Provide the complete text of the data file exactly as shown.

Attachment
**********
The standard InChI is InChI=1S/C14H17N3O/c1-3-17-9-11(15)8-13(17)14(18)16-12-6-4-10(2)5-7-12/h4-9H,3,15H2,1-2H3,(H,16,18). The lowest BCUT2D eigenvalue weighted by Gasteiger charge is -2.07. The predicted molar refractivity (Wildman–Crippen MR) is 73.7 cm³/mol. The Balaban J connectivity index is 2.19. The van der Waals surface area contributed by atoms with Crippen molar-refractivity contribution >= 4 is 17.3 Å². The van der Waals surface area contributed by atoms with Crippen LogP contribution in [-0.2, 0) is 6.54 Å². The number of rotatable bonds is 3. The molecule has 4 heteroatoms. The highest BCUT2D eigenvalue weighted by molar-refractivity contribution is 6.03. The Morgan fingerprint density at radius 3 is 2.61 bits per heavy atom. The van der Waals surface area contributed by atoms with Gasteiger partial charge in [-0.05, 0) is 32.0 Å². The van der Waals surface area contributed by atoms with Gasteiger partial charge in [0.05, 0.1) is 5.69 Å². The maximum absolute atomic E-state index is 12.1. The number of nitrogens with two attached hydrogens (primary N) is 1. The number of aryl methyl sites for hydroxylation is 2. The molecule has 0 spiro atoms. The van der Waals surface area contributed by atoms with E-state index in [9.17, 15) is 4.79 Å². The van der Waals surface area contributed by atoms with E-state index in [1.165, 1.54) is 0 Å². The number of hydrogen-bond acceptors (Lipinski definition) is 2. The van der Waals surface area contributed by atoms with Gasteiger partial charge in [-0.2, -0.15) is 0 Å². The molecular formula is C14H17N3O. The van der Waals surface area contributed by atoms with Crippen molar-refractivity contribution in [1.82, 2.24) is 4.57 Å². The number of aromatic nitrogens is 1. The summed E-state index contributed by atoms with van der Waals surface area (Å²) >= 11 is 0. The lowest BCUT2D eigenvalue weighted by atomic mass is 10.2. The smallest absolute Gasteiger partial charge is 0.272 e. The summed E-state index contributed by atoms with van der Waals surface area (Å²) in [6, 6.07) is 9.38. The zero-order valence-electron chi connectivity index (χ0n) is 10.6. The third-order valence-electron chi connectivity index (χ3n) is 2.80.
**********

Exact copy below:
The standard InChI is InChI=1S/C14H17N3O/c1-3-17-9-11(15)8-13(17)14(18)16-12-6-4-10(2)5-7-12/h4-9H,3,15H2,1-2H3,(H,16,18). The lowest BCUT2D eigenvalue weighted by Gasteiger charge is -2.07. The predicted molar refractivity (Wildman–Crippen MR) is 73.7 cm³/mol. The Balaban J connectivity index is 2.19. The van der Waals surface area contributed by atoms with Crippen molar-refractivity contribution >= 4 is 17.3 Å². The van der Waals surface area contributed by atoms with Crippen LogP contribution in [-0.2, 0) is 6.54 Å². The number of rotatable bonds is 3. The molecule has 4 heteroatoms. The highest BCUT2D eigenvalue weighted by molar-refractivity contribution is 6.03. The Morgan fingerprint density at radius 3 is 2.61 bits per heavy atom. The van der Waals surface area contributed by atoms with Gasteiger partial charge in [-0.05, 0) is 32.0 Å². The van der Waals surface area contributed by atoms with Gasteiger partial charge in [0.05, 0.1) is 5.69 Å². The maximum absolute atomic E-state index is 12.1. The number of nitrogens with two attached hydrogens (primary N) is 1. The number of aryl methyl sites for hydroxylation is 2. The molecule has 0 spiro atoms. The van der Waals surface area contributed by atoms with E-state index in [9.17, 15) is 4.79 Å². The van der Waals surface area contributed by atoms with E-state index in [1.165, 1.54) is 0 Å². The number of hydrogen-bond acceptors (Lipinski definition) is 2. The van der Waals surface area contributed by atoms with Gasteiger partial charge in [-0.2, -0.15) is 0 Å². The molecular formula is C14H17N3O. The van der Waals surface area contributed by atoms with Crippen molar-refractivity contribution in [1.82, 2.24) is 4.57 Å². The number of aromatic nitrogens is 1. The summed E-state index contributed by atoms with van der Waals surface area (Å²) >= 11 is 0. The lowest BCUT2D eigenvalue weighted by atomic mass is 10.2. The smallest absolute Gasteiger partial charge is 0.272 e. The summed E-state index contributed by atoms with van der Waals surface area (Å²) in [6, 6.07) is 9.38. The zero-order valence-electron chi connectivity index (χ0n) is 10.6. The third-order valence-electron chi connectivity index (χ3n) is 2.80.